Monday, March 9, 2009

Welcome to Holland

I went for a run (often my thinking/processing time) last night after posting my last blog and this story a friend shared with me years ago came to mind. I have seen it many times since then but each time am touched by its profundity.

I am often asked to describe the experience of raising a child with a disability - to try to help people who have not shared that unique experience to understand it, to imagine how it would feel. It's like this......

When you're going to have a baby, it's like planning a fabulous vacation trip - to Italy. You buy a bunch of guide books and make your wonderful plans. The Coliseum. The Michelangelo David. The gondolas in Venice. You may learn some handy phrases in Italian. It's all very exciting.

After months of eager anticipation, the day finally arrives. You pack your bags and off you go. Several hours later, the plane lands. The stewardess comes in and says, "Welcome to Holland." "Holland?!?" you say. "What do you mean Holland?? I signed up for Italy! I'm supposed to be in Italy. All my life I've dreamed of going to Italy."

But there's been a change in the flight plan. They've landed in Holland and there you must stay. The important thing is that they haven't taken you to a horrible, disgusting, filthy place, full of pestilence, famine and disease. It's just a different place.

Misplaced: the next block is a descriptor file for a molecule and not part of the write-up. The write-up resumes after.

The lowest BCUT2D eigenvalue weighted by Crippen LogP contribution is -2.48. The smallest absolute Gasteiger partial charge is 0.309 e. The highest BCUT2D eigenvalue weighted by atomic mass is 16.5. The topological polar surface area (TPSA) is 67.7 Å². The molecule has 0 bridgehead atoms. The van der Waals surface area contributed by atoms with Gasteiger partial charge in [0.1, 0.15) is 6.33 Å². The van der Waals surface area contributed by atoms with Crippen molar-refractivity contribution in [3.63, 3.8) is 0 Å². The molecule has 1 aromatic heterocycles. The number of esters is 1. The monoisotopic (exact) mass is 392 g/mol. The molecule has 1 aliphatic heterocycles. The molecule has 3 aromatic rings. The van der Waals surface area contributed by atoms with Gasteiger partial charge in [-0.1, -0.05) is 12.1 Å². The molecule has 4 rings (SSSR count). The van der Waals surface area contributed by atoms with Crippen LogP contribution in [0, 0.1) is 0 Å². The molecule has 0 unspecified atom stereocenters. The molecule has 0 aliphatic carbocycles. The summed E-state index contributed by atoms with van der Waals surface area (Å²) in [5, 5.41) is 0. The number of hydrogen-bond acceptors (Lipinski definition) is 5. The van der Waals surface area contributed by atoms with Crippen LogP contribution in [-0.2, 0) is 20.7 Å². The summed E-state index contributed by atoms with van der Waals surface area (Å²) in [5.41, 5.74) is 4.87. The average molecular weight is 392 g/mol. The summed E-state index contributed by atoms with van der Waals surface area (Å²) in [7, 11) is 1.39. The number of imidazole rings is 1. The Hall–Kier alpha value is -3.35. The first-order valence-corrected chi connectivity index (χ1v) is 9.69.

So you must go out and buy new guide books. And you must learn a whole new language. And you will meet a whole new group of people you would never have met.


It's just a different place. It's slower-paced than Italy, less flashy than Italy. But after you've been there for a while and you catch your breath, you look around.... and you begin to notice that Holland has windmills....and Holland has tulips. Holland even has Rembrandts.

But everyone you know is busy coming and going from Italy... and they're all bragging about what a wonderful time they had there. And for the rest of your life, you will say "Yes, that's where I was supposed to go. That's what I had planned."

And the pain of that will never, ever, ever, ever go away... because the loss of that dream is a very very significant loss.
But... if you spend your life mourning the fact that you didn't get to Italy, you may never be free to enjoy the very special, the very lovely things ... about Holland.

Emily Perl Kingsley 1987



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5 comments:

Laura Lee said...

Touching....and can apply to our heart's attitude about any broken dream. We all have 'em, right?

I hear Holland is lovely.

Brandy said...

So true. I was sent this story when my older 2 kids were diagnosed with their special needs.

Jennifer said...

Jennifer,

I love this and have read it several times. Funny how God calls things to mind... I actually thought of sending it to after reading you last post.

Thinking of you...
Jennifer

Heather said...

Wow, that's quite lovely, Jennefer! I've never heard it before... I'm so glad you took the time to share it as it has implications on so many levels~

Blessings to you this day!
:) heather

Tracey McGee said...

That took my breath away! I'll probbaly cry for the rest of the night! I have a son with special needs and had never thought of it in this way! Thank you Jennefer.